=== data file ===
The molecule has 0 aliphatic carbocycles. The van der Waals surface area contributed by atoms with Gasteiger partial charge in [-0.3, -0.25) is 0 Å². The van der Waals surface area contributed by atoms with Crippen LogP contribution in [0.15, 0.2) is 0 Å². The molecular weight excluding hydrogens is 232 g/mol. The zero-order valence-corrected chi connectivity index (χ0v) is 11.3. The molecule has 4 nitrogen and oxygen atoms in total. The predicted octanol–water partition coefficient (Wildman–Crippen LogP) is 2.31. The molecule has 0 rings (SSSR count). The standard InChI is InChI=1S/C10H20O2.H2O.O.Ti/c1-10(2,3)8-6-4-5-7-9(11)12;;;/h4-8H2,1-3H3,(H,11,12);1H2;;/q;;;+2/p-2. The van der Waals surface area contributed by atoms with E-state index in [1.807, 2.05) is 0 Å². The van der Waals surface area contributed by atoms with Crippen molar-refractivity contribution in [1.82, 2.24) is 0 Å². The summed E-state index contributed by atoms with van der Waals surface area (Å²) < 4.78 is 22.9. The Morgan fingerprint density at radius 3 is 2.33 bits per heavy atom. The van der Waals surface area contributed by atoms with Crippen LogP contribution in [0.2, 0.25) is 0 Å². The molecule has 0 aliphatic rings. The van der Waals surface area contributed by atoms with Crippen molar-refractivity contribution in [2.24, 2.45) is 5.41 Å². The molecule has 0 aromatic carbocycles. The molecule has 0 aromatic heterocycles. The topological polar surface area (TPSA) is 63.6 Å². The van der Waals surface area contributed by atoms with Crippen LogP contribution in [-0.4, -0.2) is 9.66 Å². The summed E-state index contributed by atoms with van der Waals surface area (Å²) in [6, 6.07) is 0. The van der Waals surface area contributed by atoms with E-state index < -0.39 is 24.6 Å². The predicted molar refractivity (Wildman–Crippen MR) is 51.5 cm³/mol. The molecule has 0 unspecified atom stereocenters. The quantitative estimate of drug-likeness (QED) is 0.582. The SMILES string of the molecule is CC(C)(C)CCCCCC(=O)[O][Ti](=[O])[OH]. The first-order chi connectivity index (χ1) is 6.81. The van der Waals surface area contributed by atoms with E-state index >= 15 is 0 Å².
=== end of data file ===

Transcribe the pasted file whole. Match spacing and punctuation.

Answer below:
The molecule has 0 aliphatic carbocycles. The van der Waals surface area contributed by atoms with Gasteiger partial charge in [-0.3, -0.25) is 0 Å². The van der Waals surface area contributed by atoms with Crippen LogP contribution in [0.15, 0.2) is 0 Å². The molecular weight excluding hydrogens is 232 g/mol. The zero-order valence-corrected chi connectivity index (χ0v) is 11.3. The molecule has 4 nitrogen and oxygen atoms in total. The predicted octanol–water partition coefficient (Wildman–Crippen LogP) is 2.31. The molecule has 0 rings (SSSR count). The standard InChI is InChI=1S/C10H20O2.H2O.O.Ti/c1-10(2,3)8-6-4-5-7-9(11)12;;;/h4-8H2,1-3H3,(H,11,12);1H2;;/q;;;+2/p-2. The van der Waals surface area contributed by atoms with E-state index in [1.807, 2.05) is 0 Å². The van der Waals surface area contributed by atoms with Crippen molar-refractivity contribution in [1.82, 2.24) is 0 Å². The summed E-state index contributed by atoms with van der Waals surface area (Å²) < 4.78 is 22.9. The Morgan fingerprint density at radius 3 is 2.33 bits per heavy atom. The van der Waals surface area contributed by atoms with Crippen LogP contribution in [0.2, 0.25) is 0 Å². The molecule has 0 aliphatic rings. The van der Waals surface area contributed by atoms with Crippen molar-refractivity contribution in [2.24, 2.45) is 5.41 Å². The molecule has 0 aromatic carbocycles. The molecule has 0 aromatic heterocycles. The topological polar surface area (TPSA) is 63.6 Å². The van der Waals surface area contributed by atoms with Crippen LogP contribution in [-0.4, -0.2) is 9.66 Å². The summed E-state index contributed by atoms with van der Waals surface area (Å²) in [6, 6.07) is 0. The van der Waals surface area contributed by atoms with E-state index < -0.39 is 24.6 Å². The predicted molar refractivity (Wildman–Crippen MR) is 51.5 cm³/mol. The molecule has 0 unspecified atom stereocenters. The quantitative estimate of drug-likeness (QED) is 0.582. The SMILES string of the molecule is CC(C)(C)CCCCCC(=O)[O][Ti](=[O])[OH]. The first-order chi connectivity index (χ1) is 6.81. The van der Waals surface area contributed by atoms with E-state index >= 15 is 0 Å².